|Indices||Week||YTD||GSV 300||0.70%||7.30%||S&P 500||1.60%||3.90%||Dow||2.80%||2.40%||NASDAQ||1.20%||10.80%||Russell 2000||1.50%||8.90%||MSCI||0.00%||-1.70%|
|Valuations||P/E Fwd||P/E/G||GSV 300||24.2x||0.4x||S&P 500||17.1x||1.2x|
|I-Rates||Now||YTD||10-Year Note||2.93%||22.10%||3-Month Bill||1.93%||38.80%|
|Mutual Funds||-||Week||Fund Flows (bil)||-%||-$4.30|
Toys and games are the prelude to serious ideas.
— Charles Eames, Pioneer of Modern Design
It is often said that perception defines reality. In recent weeks, you might say that Pokémon Go defines reality.
Just one day after its launch on July 6th, it surged to the top of the charts, grossing more than any other gaming app. Today, it has been downloaded over 100 million times and is reported to rake in more than $10 million per day.
The game — which allows you to capture, train, and trade virtual creatures on your smartphone that “appear” in the real world — has quickly put our physical and digital realities in the blender. It has sent people into streets and parks, onto beaches, and even into cemeteries, in pursuit of Pokémon.
You can find “Poke Stops” — hubs where the creatures abound — at the 9/11 memorial in New York City, in schools and churches, and everywhere in between. In O’Fallon, Missouri, a group of teenagers used the app to carry out armed robberies, employing the game’s geolocation feature to anticipate the location of unwitting victims.
Pokémon Go may ultimately come to a halt if the game proves to be a fad. But it has served as a strong signal that we are entering an era of Augmented and Virtual Reality (AR/VR). As the CEO of the game’s creator, Niantic Labs, observed in a recent interview with CB Insights, “There’s of course this fantastical Pokémon element, but really it’s enhancing your experience of going out for walk or doing something with friends. I think AR is something that can be with us all the time, that we can use during the day and in everything, from commerce to entertainment to social interactions.”
Virtually unknown just a few weeks ago, the Google spinoff Niantic quickly took the world by storm following the smash success of Pokémon Go, produced in collaboration with Nintendo, which owns the Pokémon franchise. Nintendo is also a strategic investor in Niantic, which has raised $25 million since its launch in 2011.
Nintendo’s stock initially skyrocketed after the release of Pokémon Go, adding $17 billion of market value in less than two weeks. But the video game giant warned in a July 22nd press release that the app would have a “limited” impact on its finances, because Nintendo didn’t really make the game. In fact, it only owns an estimated 13% of the economics. Nintendo’s stock fell 18% the day after the announcement.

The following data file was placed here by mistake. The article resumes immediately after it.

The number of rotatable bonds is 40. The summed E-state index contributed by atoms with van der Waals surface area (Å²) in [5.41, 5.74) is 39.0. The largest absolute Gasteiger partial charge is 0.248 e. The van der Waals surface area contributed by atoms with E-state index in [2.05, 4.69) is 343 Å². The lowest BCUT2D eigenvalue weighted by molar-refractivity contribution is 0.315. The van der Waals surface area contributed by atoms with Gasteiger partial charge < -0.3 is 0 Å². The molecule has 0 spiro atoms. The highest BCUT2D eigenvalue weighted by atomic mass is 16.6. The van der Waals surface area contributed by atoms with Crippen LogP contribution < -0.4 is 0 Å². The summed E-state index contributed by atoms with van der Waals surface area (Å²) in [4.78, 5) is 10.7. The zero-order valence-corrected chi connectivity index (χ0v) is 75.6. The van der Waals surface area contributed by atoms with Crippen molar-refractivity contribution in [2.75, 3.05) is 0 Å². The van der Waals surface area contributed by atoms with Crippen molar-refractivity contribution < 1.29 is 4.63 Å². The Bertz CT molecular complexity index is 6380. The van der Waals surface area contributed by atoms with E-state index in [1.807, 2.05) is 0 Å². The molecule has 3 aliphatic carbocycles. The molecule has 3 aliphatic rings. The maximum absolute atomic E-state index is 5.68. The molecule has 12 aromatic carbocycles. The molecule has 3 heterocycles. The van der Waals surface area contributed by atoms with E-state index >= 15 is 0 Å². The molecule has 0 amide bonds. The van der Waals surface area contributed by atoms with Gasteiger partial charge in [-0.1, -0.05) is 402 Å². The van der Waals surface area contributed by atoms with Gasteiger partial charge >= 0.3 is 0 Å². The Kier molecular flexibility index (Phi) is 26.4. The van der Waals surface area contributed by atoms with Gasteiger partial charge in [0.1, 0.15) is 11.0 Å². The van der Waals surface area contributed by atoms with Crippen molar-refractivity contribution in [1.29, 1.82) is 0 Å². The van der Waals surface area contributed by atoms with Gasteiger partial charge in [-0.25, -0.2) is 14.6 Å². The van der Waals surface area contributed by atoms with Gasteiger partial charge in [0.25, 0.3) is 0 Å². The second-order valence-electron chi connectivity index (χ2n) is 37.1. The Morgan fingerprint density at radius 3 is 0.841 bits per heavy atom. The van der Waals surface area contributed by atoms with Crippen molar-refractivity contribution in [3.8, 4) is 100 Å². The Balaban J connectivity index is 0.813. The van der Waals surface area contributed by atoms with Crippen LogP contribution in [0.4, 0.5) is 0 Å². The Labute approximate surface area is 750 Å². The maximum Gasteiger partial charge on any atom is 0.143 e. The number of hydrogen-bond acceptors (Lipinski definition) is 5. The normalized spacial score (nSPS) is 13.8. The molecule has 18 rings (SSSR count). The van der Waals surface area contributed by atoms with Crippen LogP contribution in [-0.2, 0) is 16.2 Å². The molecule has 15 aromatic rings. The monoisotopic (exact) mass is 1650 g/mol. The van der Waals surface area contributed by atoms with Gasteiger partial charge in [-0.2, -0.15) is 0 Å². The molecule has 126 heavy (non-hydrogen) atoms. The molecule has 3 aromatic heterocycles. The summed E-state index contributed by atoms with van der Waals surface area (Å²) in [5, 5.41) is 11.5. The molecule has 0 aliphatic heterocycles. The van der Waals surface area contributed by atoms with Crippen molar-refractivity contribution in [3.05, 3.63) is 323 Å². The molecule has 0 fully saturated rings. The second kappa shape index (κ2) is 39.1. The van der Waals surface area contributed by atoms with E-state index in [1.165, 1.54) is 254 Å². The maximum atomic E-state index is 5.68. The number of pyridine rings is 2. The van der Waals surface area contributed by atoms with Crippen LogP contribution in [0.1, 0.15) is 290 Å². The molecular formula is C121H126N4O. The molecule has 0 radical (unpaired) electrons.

According to estimates from Citigroup, Pokémon Go is on track to generate over $740 million in revenue this year. It’s safe to say that Niantic is in the Unicorn Club. It’s also safe to say that it’s time to pay attention to the world of AR/VR.
STATE OF PLAY
Virtual Reality (VR) had been pursued and promised since the 1950s, but the convergence of low-cost mobile hardware and powerful new software platforms is bringing it to life. In less than five years we are seeing ripple effects across digital media and beyond.
Oculus VR founder Palmer Luckey, a college dropout, created a Virtual Reality (VR) “prototype” in 2011 with a smartphone, two eyeglass lenses, duct tape, and a bucket. One year later, Luckey tried to raise $250,000 on Kickstarter and raked in $2.4 million. In 2014, Facebook bought his company for $2 billion and VR had seemingly arrived.
At the time, Mark Zuckerberg observed, “Every 10 to 15 years a new major computing platform arrives — we think that virtual and augmented reality are important parts of this upcoming next platform.”
CEO Palmer Luckey wasn’t the first dreamer to be enamored with a parallel digital universe. “Virtual” and “Augmented” reality have been promised since the 1950s, but the convergence of low-cost mobile hardware and powerful new software platforms is bringing it to life. Palmer picked the right point on the Moore’s Law curve to jump in. It is a fair bet that we will be seeing beyond our wildest dreams in short order.
A field of technology traditionally referred to as “Virtual Reality” has bifurcated into two core technology/design approaches: Virtual Reality (VR) and Augmented Reality (AR). VR is closed and fully immersive, while AR is open and partly immersive — you can see through and around it. Whereas VR puts users inside virtual worlds, AR puts virtual things into the real world.